A bipartisan N.C. Senate bill would provide $37.5 million in state funding toward a modest attempt at reducing the long list of North Carolinians with intellectual and developmental disabilities awaiting additional personal-care services.
Senate Bill 350 was filed Thursday with Sen. Joyce Krawiec, R-Forsyth, as primary sponsor.
The state’s Medicaid innovations waiver initiative allows people with intellectual disabilities to receive services, known as b(3), and assistance in their homes and communities instead of in an institution.
The services involve in-home skill building, intensive recovery support and transitional living. A slot is created for each individual receiving the additional services.
There are more than 15,000 individuals on the waiting list known as North Carolina’s Registry of Unmet Needs, including at least 809 in Forsyth County.
Some North Carolinians have waited as many as 19 years.
One example is Matt Potter, who has been waiting for 10 years for a waiver slot. He has cerebral palsy and relies on his mother, Sarah, to help care for him.
Potter, 34, has a bachelor’s degree from Wake Forest and makes a living doing independent contract work.
“I have no recourse if I don’t have a family member that is able to take care of me,” Potter said in March 2020 during a local advocacy rally. “I would end up in an institution.”
There are 266 Forsyth residents currently receiving the services, according to behavioral health managed care organization Cardinal Innovations.
However, Forsyth has not gained a slot since at least 2017.
If approved as a standalone bill, or if inserted as likely into the Republican state 2021-22 budget proposal, the language would provide the funding needed for at least 1,000 individuals.
That would reduce the waiting list by 6.7% by Jan. 1 if the bill is signed into law.
The $37.5 million would be the state match for the 2021-22 and 2022-23 state fiscal years to secure $82.2 million in funding from the federal Centers for Disease Control and Prevention.
At 1,000 slots, SB350 would represent a 2½ times 40% increase over the 400 new slots included in the 2017-18 state budget.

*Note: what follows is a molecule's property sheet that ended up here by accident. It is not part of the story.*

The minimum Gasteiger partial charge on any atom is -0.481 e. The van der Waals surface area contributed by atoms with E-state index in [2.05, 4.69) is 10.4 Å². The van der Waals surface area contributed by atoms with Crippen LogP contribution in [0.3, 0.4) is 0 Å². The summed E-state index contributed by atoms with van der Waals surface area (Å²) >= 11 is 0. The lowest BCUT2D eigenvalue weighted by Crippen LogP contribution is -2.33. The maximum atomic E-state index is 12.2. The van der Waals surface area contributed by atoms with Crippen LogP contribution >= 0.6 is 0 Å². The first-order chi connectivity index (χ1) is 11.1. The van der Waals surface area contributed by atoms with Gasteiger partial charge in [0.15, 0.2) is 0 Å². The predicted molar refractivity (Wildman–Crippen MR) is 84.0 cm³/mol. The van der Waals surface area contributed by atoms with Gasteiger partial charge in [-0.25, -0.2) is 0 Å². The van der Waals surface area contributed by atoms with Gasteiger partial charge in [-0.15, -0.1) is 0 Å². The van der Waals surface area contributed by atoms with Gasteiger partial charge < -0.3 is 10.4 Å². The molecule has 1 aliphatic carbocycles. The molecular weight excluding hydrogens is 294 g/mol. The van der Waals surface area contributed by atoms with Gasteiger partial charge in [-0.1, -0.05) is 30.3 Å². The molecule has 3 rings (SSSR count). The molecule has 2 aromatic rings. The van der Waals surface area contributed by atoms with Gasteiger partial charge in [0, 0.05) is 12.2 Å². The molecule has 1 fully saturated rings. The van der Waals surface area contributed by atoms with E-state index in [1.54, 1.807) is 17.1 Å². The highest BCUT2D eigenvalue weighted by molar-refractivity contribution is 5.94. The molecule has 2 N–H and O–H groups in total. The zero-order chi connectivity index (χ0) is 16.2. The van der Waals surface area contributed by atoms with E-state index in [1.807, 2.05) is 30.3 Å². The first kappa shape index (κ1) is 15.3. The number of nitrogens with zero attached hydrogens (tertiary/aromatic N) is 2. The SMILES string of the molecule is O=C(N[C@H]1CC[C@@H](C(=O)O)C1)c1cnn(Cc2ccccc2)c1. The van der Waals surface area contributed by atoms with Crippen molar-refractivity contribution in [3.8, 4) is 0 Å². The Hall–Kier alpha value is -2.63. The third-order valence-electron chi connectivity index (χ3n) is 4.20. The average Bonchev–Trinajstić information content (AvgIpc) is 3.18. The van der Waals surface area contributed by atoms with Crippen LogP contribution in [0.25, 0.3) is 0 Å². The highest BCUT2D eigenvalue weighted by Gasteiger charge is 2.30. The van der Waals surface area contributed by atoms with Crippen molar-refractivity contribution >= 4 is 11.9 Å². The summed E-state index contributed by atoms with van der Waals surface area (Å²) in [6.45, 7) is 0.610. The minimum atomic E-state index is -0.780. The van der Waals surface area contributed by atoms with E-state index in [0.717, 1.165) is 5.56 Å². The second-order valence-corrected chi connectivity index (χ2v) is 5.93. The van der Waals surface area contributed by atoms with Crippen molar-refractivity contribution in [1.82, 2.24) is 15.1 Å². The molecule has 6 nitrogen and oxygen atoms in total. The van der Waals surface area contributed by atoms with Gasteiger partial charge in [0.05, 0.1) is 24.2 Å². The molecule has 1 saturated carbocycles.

The 2019-20 Republican-sponsored state budget bill would have increased the waiver slots by up to 1,000 over two years at a cost of between $32 million and $41 million.
That bill was vetoed by Democratic Gov. Roy Cooper because it did not include funding for a form of state Medicaid expansion or pay raises for public school teachers at the level he had recommended.
“Expanding innovation waiver slots has been a priority for me,” Krawiec said. “I believe it is crucial to provide services to this vulnerable population.
“I do believe that the timing is right. I will not give up until services to this group of citizens have been provided.”
The funding for adding at least 1,000 slots would be sent to the state’s seven behavioral health MCOs.
Cardinal currently has 20 counties, including Alamance, Davidson, Davie, Forsyth, Rockingham and Stokes in the Triad.
Forsyth is among five Cardinal counties asking permission from state Health Secretary Dr. Mandy Cohen to divest from Cardinal because of concerns about Cardinal’s oversight.
Once funding is distributed to the MCOs, SB350 would require the additional slots “be made available to the counties on a per-capita basis calculated as the number of slots multiplied by the population of the county divided by the population in its catchment area.”
“Within each county, the slots shall be filled on a first-come, first-served basis determined by the length of time an individual has been on the waiting list.”
SB350 also would require the N.C. Department of Health and Human Services to work with stakeholders on a 10-year plan to assess and development new strategies for further reduction of the waiting list. The 10-year plan proposal also was included in the 2019-20 state budget bill.